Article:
Since: Mar 6, 2007
Posted on: March 21, 2008 9:43 am

The risks and rewards of 'Saturday Night Fights'

Interesting article.  EliteXC has the potential to gain fans in a way that Zuffa, Inc. has not, and that could spell trouble for Dana White.  Fighters like Kos, AA, and Tito(who has mentioned interest in EliteXC for his final three years of fighting), will be watching this closely to feel out a potential jump.  Any undercard fighters who can manage to steal the show will also be catalysts for for underpaid UFC undercarders to make the jump as well. 

On the other hand, if this production goes well for CBS, this does set Dana up to make deals with the other major networks.  That's just a win-win for the fans.  Hopefully they stay away from the pro wrestling atmosphere with the girls, DJ, etc., and I believe the most crucial aspect will be the announce team.  Substandard fights can be made more interesting, or at least educational to the fans, by informed, articulate announcers.  I believe CBS has already announced they will bring in their own production team and announcers, which is why we're not seeing the UFC on a network yet.  That's a sticking point for Dana.  Let's hope they clean up the production a bit and surprise us with announcers who know the sport.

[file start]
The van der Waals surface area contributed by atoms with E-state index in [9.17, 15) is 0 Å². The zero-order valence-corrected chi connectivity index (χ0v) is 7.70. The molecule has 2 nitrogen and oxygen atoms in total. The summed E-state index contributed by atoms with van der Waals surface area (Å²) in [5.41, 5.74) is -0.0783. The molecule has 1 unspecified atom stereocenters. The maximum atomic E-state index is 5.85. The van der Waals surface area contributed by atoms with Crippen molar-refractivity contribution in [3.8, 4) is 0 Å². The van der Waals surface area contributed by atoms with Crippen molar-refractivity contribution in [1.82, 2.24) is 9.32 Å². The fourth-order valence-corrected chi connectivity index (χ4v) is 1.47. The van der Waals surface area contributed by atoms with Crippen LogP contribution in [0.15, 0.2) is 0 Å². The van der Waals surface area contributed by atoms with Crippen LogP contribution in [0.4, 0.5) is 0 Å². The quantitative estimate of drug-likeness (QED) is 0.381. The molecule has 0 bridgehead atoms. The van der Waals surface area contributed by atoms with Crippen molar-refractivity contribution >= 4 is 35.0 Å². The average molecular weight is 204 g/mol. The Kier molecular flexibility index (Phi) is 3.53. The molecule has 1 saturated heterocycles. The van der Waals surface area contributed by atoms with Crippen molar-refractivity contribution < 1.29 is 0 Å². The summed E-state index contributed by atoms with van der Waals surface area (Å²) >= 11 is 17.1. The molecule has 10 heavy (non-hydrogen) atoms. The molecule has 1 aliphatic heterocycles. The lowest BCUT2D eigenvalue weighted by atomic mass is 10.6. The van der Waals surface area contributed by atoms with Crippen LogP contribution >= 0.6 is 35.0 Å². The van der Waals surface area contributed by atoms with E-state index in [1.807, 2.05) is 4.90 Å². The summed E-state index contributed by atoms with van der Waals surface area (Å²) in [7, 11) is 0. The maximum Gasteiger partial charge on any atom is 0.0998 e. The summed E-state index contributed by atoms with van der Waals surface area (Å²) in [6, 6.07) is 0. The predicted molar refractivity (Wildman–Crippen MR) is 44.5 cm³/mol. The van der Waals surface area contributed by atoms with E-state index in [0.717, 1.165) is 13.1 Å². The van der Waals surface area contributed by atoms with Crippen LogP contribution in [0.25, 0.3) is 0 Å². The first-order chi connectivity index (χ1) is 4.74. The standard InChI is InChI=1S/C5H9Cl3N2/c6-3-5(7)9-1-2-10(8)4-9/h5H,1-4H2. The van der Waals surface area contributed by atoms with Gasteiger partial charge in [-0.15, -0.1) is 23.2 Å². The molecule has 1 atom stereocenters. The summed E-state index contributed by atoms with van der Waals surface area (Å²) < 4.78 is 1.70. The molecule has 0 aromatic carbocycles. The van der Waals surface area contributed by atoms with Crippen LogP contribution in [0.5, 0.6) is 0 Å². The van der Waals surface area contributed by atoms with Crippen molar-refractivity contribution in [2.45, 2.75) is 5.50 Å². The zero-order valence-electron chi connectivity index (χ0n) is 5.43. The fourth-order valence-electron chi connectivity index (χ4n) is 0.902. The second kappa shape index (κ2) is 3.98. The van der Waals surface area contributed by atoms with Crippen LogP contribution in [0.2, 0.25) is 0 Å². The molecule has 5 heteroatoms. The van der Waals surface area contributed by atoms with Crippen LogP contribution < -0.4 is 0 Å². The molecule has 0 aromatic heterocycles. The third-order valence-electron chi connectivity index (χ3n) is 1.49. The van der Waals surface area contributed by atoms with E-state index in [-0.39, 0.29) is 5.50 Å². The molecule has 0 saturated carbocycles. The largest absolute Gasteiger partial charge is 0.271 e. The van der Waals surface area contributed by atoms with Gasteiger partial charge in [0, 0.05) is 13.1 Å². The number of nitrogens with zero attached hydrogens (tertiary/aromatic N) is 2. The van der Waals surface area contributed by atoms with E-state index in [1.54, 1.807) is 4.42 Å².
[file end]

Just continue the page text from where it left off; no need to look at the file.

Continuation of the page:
Strangely, I think the fighters are the least important aspect to this ONE particular show.  They already have a few guys with MMA fan name recognition, and the enigma that is Kimbo Slice.  As long as they pick good stylistic matchups, that will give new viewers all the enticement they need to tune in again.

Let's cross our fingers and hope for the best, for this is one of the greatest opportunities for MMA to finally be viewed en masse as a legimate sport.

Since: Aug 14, 2006
Posted on: March 21, 2008 8:18 am

The risks and rewards of 'Saturday Night Fights'

I mentioned Arlovski and Koscheck because, as many MMA fans know, they are the two highest profile UFC fighters who are currently without a new UFC contract and have no UFC fights remaining before they can sign with another company.

Tito Ortiz has one fight remaining, so once Ortiz fights Machida, he will certainly look elsewhere, too.

Since: Mar 21, 2008
Posted on: March 21, 2008 2:34 am

The risks and rewards of 'Saturday Night Fights'

I understand the need for an alternative to the UFC in order to keep them honest and to force the orginazition to properly pay their fighters. EliteXC is not it. Their first show on network TV features a street brawler by the name of Kimbo Slice who has only fought twice in MMA. His first fight was to a tomato can and the second was to an over the hill Tank Abbot who was always one dimensional. The ridiculousness of scantily clad girls dancing around and the fact that a former "wrestler" is commentating is completely eclipsed by the farce inside of the ring. I also find it odd that you listed two of the dullest and least popular fighters (Koscheck, Arlovski) as possible UFC defectors. CBS please take them! Maybe CBS should start with reporters who know a thing or two about MMA is they want this EliteXC experiment to pan out.

The views expressed in this blog are solely those of the author and do not reflect the views of CBS Sports or